What key drivers will reshape food shopping in coming years? When we asked the experts on BMC’s Food Segment team, we got four thought-provoking responses:
- Larry Kaagan says that science is changing our understanding of food.
- Martha Roberts is thinking about the impact of social trends.
- Krysten Hommel imagines creating feedback loops that use shoppers’ own data to add value.
- Jeff Dlott describes how his feedback loop is changing his shopping patterns.
All belong to Food Foresight’s Blue Ribbon Panel, an organization that develops trends intelligence for the food and agriculture industries. Here, we weave together some of the common themes repeated across their responses to give you peek around the corner at what’s coming.
More information, please!
Science and economics are changing how we think about food, and creating an important new driver: increased shopper requirements for information about food products.
“We appear to be on the cusp of some scientific breakthroughs by which the former guidance to ‘eat a variety of fruits and vegetables’ will be eclipsed by far more focused details about the health-promoting and disease preventing features of specific fruits and vegetables,” says Larry Kaagan. “Who or what will be the trusted interpreter of these new breakthroughs to a nonscientific, but intensely interested shopping public?” he asks.
Competing messages are likely, with the nutritional “winners” trumpeting scientifically proven features, while others move to defend their products from the challenge by healthier alternatives.
Martha Roberts points out that two very different definitions of food are evolving due to economic pressures.
“A larger and larger percentage of our U.S. population continues in survival mode . . . .” Roberts says. “These families focus on affordability, accessibility at a reasonable price point, and they necessarily focus more on putting calories on the table than on the connection between food and health.” In contrast, another part of the population is defining food as essential to a healthy, enjoyable lifestyle and assigning it a different kind of value.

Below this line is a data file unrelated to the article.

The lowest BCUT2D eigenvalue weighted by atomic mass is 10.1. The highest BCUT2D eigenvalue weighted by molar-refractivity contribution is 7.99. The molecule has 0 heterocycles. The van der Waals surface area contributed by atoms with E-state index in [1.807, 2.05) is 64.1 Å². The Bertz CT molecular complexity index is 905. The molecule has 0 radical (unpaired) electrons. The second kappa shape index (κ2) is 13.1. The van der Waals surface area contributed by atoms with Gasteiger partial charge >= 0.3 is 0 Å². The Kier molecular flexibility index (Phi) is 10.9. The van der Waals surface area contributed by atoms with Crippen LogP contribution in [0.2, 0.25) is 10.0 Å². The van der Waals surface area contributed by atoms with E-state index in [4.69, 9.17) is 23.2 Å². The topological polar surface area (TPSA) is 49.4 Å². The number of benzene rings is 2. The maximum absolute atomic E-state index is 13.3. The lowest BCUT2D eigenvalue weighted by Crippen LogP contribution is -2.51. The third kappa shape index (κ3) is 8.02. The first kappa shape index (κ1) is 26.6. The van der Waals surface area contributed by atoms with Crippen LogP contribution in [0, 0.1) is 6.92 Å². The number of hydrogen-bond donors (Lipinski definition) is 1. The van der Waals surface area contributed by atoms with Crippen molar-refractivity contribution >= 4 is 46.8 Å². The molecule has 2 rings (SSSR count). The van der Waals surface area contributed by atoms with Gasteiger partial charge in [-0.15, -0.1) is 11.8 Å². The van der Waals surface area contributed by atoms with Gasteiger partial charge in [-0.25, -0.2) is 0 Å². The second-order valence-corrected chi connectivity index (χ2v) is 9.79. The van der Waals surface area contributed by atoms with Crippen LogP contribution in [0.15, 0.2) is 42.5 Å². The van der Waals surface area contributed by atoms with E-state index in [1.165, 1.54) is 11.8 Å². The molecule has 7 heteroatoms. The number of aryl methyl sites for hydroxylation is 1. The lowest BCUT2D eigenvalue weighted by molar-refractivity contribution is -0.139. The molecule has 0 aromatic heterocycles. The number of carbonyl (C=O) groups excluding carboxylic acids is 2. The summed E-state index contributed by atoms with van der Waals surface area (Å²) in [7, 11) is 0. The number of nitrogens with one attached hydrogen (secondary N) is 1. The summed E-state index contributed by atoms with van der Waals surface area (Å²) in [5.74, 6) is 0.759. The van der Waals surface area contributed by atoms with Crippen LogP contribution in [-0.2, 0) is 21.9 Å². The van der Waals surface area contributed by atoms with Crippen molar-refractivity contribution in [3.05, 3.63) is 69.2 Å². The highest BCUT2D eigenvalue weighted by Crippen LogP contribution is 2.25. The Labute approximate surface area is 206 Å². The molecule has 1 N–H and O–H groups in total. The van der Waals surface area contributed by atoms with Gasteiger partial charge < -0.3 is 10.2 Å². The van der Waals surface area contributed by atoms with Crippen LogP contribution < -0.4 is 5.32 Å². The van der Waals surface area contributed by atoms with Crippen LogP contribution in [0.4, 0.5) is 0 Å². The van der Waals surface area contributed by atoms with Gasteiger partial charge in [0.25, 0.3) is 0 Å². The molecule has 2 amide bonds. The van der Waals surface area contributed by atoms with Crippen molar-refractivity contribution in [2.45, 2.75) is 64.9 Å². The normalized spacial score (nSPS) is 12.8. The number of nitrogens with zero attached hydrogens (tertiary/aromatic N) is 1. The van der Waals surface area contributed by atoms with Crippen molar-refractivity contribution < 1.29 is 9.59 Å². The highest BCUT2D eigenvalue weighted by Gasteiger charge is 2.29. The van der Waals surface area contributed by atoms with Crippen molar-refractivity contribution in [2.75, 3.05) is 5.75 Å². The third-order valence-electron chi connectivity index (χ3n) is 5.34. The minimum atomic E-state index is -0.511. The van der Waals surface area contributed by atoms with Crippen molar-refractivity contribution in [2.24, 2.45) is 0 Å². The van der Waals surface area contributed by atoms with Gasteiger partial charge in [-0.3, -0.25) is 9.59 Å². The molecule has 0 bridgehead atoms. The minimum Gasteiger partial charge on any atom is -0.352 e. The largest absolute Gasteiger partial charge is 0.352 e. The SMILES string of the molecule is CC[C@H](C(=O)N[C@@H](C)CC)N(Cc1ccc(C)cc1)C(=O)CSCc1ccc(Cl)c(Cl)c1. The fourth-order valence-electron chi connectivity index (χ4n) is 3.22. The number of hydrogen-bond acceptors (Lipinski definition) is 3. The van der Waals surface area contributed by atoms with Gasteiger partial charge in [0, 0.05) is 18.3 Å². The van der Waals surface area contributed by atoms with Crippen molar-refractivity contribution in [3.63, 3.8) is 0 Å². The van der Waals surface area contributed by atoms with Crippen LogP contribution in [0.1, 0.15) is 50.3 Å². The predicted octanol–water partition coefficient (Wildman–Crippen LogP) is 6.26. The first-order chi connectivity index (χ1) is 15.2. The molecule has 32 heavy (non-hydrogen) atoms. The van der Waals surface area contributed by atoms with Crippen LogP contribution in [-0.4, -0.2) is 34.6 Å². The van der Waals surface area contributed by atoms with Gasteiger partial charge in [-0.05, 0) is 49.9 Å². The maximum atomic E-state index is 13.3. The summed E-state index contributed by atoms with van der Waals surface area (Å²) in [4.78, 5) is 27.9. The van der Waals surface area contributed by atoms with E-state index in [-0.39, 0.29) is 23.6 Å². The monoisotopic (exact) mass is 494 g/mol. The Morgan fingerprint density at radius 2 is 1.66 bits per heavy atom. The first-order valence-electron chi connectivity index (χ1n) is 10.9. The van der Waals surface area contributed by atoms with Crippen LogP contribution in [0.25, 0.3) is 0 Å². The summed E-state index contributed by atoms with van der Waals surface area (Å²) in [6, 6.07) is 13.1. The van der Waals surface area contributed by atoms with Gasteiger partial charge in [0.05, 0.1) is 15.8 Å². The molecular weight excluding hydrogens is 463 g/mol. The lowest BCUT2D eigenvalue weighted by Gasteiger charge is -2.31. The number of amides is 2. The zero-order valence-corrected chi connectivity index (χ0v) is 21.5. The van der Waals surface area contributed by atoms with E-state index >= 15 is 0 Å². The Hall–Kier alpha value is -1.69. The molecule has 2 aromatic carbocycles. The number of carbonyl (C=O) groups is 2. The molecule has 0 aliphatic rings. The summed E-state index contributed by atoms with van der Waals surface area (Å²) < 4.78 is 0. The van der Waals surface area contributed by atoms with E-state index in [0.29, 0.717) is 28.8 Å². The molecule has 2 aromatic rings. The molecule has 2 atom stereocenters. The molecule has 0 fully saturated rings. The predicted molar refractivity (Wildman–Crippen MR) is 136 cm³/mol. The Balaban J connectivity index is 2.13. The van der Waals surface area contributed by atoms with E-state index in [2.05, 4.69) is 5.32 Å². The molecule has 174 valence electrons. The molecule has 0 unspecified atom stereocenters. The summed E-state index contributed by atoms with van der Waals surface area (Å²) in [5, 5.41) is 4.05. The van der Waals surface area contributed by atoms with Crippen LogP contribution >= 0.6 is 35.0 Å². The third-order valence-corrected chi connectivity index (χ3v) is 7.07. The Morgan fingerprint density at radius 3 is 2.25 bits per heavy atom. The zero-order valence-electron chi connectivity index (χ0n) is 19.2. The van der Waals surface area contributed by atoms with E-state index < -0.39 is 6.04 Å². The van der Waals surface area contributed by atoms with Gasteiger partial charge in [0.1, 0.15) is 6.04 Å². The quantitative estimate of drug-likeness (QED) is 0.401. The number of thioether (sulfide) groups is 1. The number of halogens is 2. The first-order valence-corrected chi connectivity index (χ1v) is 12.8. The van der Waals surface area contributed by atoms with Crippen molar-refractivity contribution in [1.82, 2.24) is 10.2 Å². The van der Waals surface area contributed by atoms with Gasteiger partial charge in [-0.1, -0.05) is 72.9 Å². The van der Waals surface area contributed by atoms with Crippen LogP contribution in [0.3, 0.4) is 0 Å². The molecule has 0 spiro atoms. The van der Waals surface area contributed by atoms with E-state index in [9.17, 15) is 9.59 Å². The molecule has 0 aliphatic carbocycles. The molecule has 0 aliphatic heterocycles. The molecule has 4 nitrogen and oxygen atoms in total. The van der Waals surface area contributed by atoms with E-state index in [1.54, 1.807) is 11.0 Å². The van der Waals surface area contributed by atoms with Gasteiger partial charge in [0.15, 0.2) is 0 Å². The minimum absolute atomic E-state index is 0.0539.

These two definitions will drive clearer market segmentation, and the segments will be looking for different kinds of information.
Social trends will affect shopping patterns
These experts point to three social trends that will affect food purchasing patterns: social networks, an aging population, and the growing number of single-person households.
The growth in the size and diversity of social networks is creating new options for getting information and exposing people to new “sources of authority” that inevitably influence their shopping. The internet eliminates distance as a barrier, reduces cost, and introduces otherwise unavailable people to an individual’s network.
An aging population will lead the way in looking at food as a way to maintain both the quality of life and health. Their more intentional use will result in food having greater value in some circumstances, and will encourage a more direct connection between health and access to healthy food.